I believe in public health – the intangible, unrecognized, pervasiveness of public health.
My belief took root my senior year of college, in my health economics class. We were discussing how the economy is affected by the health of its people, because sick people can’t work, and therefore they can’t contribute to the economy. I started thinking about my recent time in South Africa and how the development of a nation is tied to how healthy its citizens are. What happens to your country if 25% of your adult population is dying from HIV/AIDS? How can these countries possibly succeed?
It seemed to me that if people were healthy then they were at least able to school or go to work, and so health was going to pretty important to the development and political stability in these countries. When I read the headlines today about political transitions in Zimbabwe and the on-going cholera epidemic, I wonder how these opposing forces will be reconciled in this a Battle of Wills versus Ills. Public health has transformed the way in which I view the world. I see it everywhere. I can wake up in the morning, turn on the tap and have safe, clean running water that has fluoride to protect my teeth. I can flush the toilet and keep my bathroom and home sanitary. I can eat food that is safe (well, most of the time), and take public transportation to work in the city where I live. Without public health, I might walk hours to get a bucket of water that is contaminated with pesticides or bacteria. The food that I eat might make me sick, so that I have to miss work or am unable to take care of my family. And without a good public transportation system, I might have to drive to work which would add to the threat of global warming. My life would look very different.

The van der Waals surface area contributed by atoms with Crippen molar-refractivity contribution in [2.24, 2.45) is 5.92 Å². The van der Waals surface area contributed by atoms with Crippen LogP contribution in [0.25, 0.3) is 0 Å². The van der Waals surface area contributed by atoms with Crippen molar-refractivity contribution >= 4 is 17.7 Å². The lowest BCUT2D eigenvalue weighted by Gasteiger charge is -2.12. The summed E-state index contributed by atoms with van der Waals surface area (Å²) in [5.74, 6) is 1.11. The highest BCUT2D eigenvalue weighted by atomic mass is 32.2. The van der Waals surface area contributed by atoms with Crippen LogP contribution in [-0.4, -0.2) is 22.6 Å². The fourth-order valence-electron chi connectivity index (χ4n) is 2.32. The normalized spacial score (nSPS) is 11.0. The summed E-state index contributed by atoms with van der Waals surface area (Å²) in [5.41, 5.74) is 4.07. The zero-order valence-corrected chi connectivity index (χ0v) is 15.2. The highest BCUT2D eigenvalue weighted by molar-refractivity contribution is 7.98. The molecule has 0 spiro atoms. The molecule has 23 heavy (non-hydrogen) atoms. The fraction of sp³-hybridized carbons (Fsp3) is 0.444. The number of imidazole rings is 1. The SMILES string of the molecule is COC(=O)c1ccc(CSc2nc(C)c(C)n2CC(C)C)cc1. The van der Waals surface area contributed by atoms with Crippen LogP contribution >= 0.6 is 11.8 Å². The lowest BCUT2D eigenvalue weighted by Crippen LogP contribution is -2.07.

What I have learned about public health is that it is founded on the idea of working toward the “common good.” Sometimes I like to think it’s a type of social justice – a great equalizer, allowing us the opportunity to thrive. Personally, I appreciate the idea that immunizing people keeps me from being sick with measles. Air quality standards mean that I can run outside, and when the FDA is doing a good job, I can eat all the spinach and peanut butter I want.
Public health is a provider of opportunity, stability, and potential. When I think about what the world needs to function, to move forward, to survive – I think of public health. I have overheard someone say that the problem with getting people to understand public health is that “no news is good news” in this field. When everyone does his or her job right in the public health world, there are no CNN headlines, no Salmonella outbreaks, and no safety recalls. There is no drama – just people going about their everyday lives, healthy and safe.
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